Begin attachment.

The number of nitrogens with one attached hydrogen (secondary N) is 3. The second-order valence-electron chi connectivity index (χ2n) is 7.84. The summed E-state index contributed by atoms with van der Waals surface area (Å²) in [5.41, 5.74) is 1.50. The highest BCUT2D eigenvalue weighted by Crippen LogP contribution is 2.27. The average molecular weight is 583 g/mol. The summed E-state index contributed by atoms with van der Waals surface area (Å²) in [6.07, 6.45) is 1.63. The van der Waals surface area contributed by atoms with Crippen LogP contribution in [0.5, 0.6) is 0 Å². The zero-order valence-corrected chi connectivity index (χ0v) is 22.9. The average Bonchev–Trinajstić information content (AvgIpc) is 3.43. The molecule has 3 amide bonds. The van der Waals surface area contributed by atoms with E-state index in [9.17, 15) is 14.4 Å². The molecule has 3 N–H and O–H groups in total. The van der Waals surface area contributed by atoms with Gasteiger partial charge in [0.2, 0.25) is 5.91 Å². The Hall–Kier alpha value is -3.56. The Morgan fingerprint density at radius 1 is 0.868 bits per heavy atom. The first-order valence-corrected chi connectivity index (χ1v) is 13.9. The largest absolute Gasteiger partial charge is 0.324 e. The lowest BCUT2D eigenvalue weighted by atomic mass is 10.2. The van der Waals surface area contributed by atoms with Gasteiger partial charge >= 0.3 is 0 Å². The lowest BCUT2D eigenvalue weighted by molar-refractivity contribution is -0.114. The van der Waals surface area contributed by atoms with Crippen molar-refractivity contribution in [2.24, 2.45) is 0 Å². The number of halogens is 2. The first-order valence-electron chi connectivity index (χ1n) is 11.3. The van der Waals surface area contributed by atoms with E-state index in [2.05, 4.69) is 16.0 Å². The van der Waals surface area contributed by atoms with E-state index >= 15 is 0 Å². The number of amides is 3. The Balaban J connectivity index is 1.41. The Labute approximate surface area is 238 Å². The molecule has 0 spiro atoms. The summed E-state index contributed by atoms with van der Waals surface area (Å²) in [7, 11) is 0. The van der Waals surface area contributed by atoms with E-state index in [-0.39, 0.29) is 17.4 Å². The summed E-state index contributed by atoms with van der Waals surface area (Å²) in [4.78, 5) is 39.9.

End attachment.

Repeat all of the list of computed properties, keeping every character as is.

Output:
The number of nitrogens with one attached hydrogen (secondary N) is 3. The second-order valence-electron chi connectivity index (χ2n) is 7.84. The summed E-state index contributed by atoms with van der Waals surface area (Å²) in [5.41, 5.74) is 1.50. The highest BCUT2D eigenvalue weighted by Crippen LogP contribution is 2.27. The average molecular weight is 583 g/mol. The summed E-state index contributed by atoms with van der Waals surface area (Å²) in [6.07, 6.45) is 1.63. The van der Waals surface area contributed by atoms with Crippen LogP contribution in [0.5, 0.6) is 0 Å². The zero-order valence-corrected chi connectivity index (χ0v) is 22.9. The average Bonchev–Trinajstić information content (AvgIpc) is 3.43. The molecule has 3 amide bonds. The van der Waals surface area contributed by atoms with E-state index in [9.17, 15) is 14.4 Å². The molecule has 3 N–H and O–H groups in total. The van der Waals surface area contributed by atoms with Gasteiger partial charge in [0.2, 0.25) is 5.91 Å². The Hall–Kier alpha value is -3.56. The Morgan fingerprint density at radius 1 is 0.868 bits per heavy atom. The first-order valence-corrected chi connectivity index (χ1v) is 13.9. The largest absolute Gasteiger partial charge is 0.324 e. The lowest BCUT2D eigenvalue weighted by atomic mass is 10.2. The van der Waals surface area contributed by atoms with Gasteiger partial charge >= 0.3 is 0 Å². The lowest BCUT2D eigenvalue weighted by molar-refractivity contribution is -0.114. The van der Waals surface area contributed by atoms with Crippen molar-refractivity contribution in [2.24, 2.45) is 0 Å². The number of halogens is 2. The first-order valence-electron chi connectivity index (χ1n) is 11.3. The van der Waals surface area contributed by atoms with E-state index in [2.05, 4.69) is 16.0 Å². The van der Waals surface area contributed by atoms with E-state index >= 15 is 0 Å². The number of amides is 3. The Balaban J connectivity index is 1.41. The Labute approximate surface area is 238 Å². The molecule has 0 spiro atoms. The summed E-state index contributed by atoms with van der Waals surface area (Å²) in [7, 11) is 0. The van der Waals surface area contributed by atoms with E-state index in [-0.39, 0.29) is 17.4 Å². The summed E-state index contributed by atoms with van der Waals surface area (Å²) in [4.78, 5) is 39.9.